“It was the best of times. It was the worst of times…”
Last week was an interesting combination of dealing with gastro (myself and the boys) and actually trying to recover in order to manage a rare social outing.
We greeted Valentine’s Day with two irritable 1 year old boys with unprecedented rancid nappies.
Not long after, there were throw-up sessions. In particular, Little N had impeccable aim and timing. Crawling on top of my chest, he decided that then and there was the perfect moment to release all sorts of chunky bits from that tiny little tummy.
Warm, gooey regurgitated milk dripping down my top and into my bra.
My job as a mother ? Undignified.
Amongst all this commotion, an old friend from my Tokyo days contacted me to let me he was in town. Was I interested in catching up ?
Does a crazy cat have claws ?
It was a tricky case of juggling projectile vomit clean-ups and finding a free night in the limited time he was in town.
Mr B is a friend through mutual acquaintances. We hung out among group dinners, karaoke sessions (What else do you do in Japan ?) and would get quietly drunk together on many an occasion.
Would I say we were “close friends”? Regrettably, the casual socialising left little opportunity to be anything more than ex-pats sharing the same social circles.
As I drove into the city to meet Mr. B, I was certain that it would just be a simple night of polite conversation. Nothing too deep. Nothing too thought provoking.
Mr. B walked into the restaurant and it was like we were both back in Tokyo.
Reminiscing stories of the past, we also caught up on each other’s present lives. A doting uncle, he showed me photos of his nieces and nephew. I pulled out my mobile and played some videos of the boys being raucous and their usual energetic self.
By the time our main course had arrived, we started to talk more honestly and openly about family, careers and life.
“They sure keep me on my toes ! And they’ve had gastro…oh my gosh…it’s so disgusting…” I started to whine about the crazy week I was having.
“You know, Grace…I don’t think I ever told you I had an older brother,” he mentioned, out of the blue.
Unbeknown to me, Mr. B was only a month old himself when his older brother died of leukemia at age 5.
At around the age of 2, Mr. B’s parents had noticed bruises all over their eldest son’s body before detecting the fatal illness. They hold fond stories of a brave little boy. Staying courageous, he would comfort his distressed mother who had to witness the giant needle going into his own spine for bone marrow examinations.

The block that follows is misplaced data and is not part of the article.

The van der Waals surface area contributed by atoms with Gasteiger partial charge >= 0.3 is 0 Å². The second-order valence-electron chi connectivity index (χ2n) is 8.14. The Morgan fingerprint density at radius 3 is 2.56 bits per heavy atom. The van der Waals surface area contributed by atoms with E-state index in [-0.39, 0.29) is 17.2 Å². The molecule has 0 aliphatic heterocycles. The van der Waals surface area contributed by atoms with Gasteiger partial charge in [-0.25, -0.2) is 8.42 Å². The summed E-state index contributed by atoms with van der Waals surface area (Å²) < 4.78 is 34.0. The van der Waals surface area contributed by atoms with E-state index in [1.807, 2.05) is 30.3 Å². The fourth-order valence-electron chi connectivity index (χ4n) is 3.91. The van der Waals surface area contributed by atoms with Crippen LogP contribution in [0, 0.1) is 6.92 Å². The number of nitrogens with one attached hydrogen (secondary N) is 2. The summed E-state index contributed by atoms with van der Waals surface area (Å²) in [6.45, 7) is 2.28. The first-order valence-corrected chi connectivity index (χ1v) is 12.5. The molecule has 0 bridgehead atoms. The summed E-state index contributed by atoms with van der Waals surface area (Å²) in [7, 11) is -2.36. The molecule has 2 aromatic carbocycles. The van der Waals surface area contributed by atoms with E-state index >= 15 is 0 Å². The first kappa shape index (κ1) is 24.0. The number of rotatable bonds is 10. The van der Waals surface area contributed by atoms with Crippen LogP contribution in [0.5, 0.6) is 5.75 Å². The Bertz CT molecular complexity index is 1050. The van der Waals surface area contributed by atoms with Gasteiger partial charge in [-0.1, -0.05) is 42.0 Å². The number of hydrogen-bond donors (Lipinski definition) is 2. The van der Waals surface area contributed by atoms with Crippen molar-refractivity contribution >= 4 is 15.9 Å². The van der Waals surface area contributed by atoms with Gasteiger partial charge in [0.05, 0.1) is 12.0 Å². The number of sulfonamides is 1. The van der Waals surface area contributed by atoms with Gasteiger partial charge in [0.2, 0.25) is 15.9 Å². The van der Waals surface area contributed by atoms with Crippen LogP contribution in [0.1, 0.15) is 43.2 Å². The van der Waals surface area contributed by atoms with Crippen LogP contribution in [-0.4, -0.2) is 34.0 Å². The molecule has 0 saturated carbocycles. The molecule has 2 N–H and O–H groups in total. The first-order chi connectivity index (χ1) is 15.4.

Mr. B recalled a conversation his father had with a relative, after his brother had passed away. This particular relative was talking about how much of a handful his kids were.
“If they’re a handful, then you know that they’re healthy. And that’s always a good thing.” Mr. B’s father had replied.
I was suddenly conscious how trivial my complaints must have sounded.
Mr. B concluded the story saying that his brother died on the 23rd of November, 1969.
“But you know what ?” He gave a subtle smile.
“Exactly a year later to the day. 23rd of November, 1970. My little sister was born,” Mr. B beamed proudly.
In all the years I had known him, in all those times we spent enjoying the nightlife of Tokyo, we had never sat down and had such a profound conversation about the importance of family and the curve balls life throws at you.
Many years later, in another city, at different stages of our lives, it felt that we had re-connected. Even reaching a deeper bond.
I went home that night filled with a renewed sense of appreciation for life’s little surprises.
You know, that warm feeling you get when you’ve unexpectedly had an exceptional night out ? A perfect chemistry of fine conversation and great company, albeit no alcohol. (Eeks ! Is it possible ???)
In the car, I traced back again to the past week’s dilemmas. But this time I remembered my conversation with Mr. B about his brother and I quickly realised that there could have been other – far more serious – outcomes.
Too often we get locked in – what seems to be at the time – the intensity of a situation. I am guilty of this. I forget that it only takes a moment to realign the issue at hand. To reassess what really is worth the worry or anxiety.
When we finally sort it out in our head, that’s when it hits home.
What’s a little stomach bug, anyway ?